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PolitiFact lets Romney get away with his ridiculous claims against Obama and Fla.’s real estate market

By on September 15, 2012

The following is excerpted from a post by my blogging colleague, Benjamin Kirby of The Spencerian.

Here’s a reason to hate PolitiFact: you look at this ad, their explanation of it, and tell me how it can be “mostly false.”  How can it be anything other than “totally false” — or “pants on fire,” or whatever their ridiculous most-false thing is.

Romney’s ad claims that under Obama, home values in Florida collapsed, construction jobs were lost and the state’s foreclosure rate soared.

This much is true: The median home value in Florida has dropped by more than half; 300,000-plus construction jobs have disappeared and the Sunshine State continues to rack up a large number of foreclosure filings.

But each one of those trends began well before Obama was elected.

They’d have done well to end it there, rate it “false as hell,” and move on with their lives.  They didn’t.

Analysts say they have been driven by a natural and inevitable market correction much more than by any government policies. But since the ad draws a cause/effect relationship — the cause being Obama’s presidency, the effect being a sour housing market — it’s worth noting that more of the decline in home values happened on Bush’s watch, and in the last year Florida housing has again begun to appreciate.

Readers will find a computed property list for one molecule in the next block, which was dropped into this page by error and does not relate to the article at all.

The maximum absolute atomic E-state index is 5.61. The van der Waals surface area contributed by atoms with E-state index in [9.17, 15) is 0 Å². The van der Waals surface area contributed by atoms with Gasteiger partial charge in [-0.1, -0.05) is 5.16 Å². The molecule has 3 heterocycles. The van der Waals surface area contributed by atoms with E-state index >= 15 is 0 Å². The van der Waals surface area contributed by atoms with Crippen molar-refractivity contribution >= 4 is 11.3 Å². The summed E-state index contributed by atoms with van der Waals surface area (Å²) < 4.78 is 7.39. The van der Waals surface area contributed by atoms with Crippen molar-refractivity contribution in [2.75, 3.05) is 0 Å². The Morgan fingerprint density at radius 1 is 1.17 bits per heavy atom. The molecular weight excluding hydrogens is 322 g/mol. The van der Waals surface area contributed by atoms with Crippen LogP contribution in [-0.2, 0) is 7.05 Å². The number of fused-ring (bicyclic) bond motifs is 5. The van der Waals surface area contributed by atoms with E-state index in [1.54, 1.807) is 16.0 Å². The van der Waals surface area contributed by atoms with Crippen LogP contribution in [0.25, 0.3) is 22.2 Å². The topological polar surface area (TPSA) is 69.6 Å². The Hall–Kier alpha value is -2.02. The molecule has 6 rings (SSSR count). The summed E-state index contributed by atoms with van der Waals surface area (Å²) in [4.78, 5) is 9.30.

Again, stop!

The premise of the ad is that Obama is “blaming someone else” for the miserable state of housing in Florida.  Well, “someone else” deserves the blame.  And PolitiFact even figures it out.

Stan Humphries, the head economist at Zillow, tells them everything they need to know:

Humphries pointed out that the decline under Obama so far amounts to 22.3 percent. Under his predecessor, George W. Bush, Florida home values fell 35.5 percent.

“More of those declines happened on Bush’s watch than on Obama’s watch,” Humphries said.

At PolitiFact, claims that cite a true statistic but apply misplaced blame on a politician or office holder are commonly rated Half True. We think this three-part claim stretches the truth even further. Homeowners in Florida who have watched their property value sink and their neighbors’ houses abandoned in foreclosure know this didn’t start when Obama walked into the White House. They’re in at least year seven of this grim reality.

So I suppose they did us the favor of not totally screwing it up with a “half true” rating, which would have made no sense at all.  Instead…

Romney’s ad leaves out many critical facts to create a misleading impression. We rate it Mostly False.

[deep sigh... takes off glasses... rubs eyes with thumb and forefinger...]

This is the problem with PolitiFact: they overthink.  The ad is false.  It’s false!  It is an ad built entirely on a lie.

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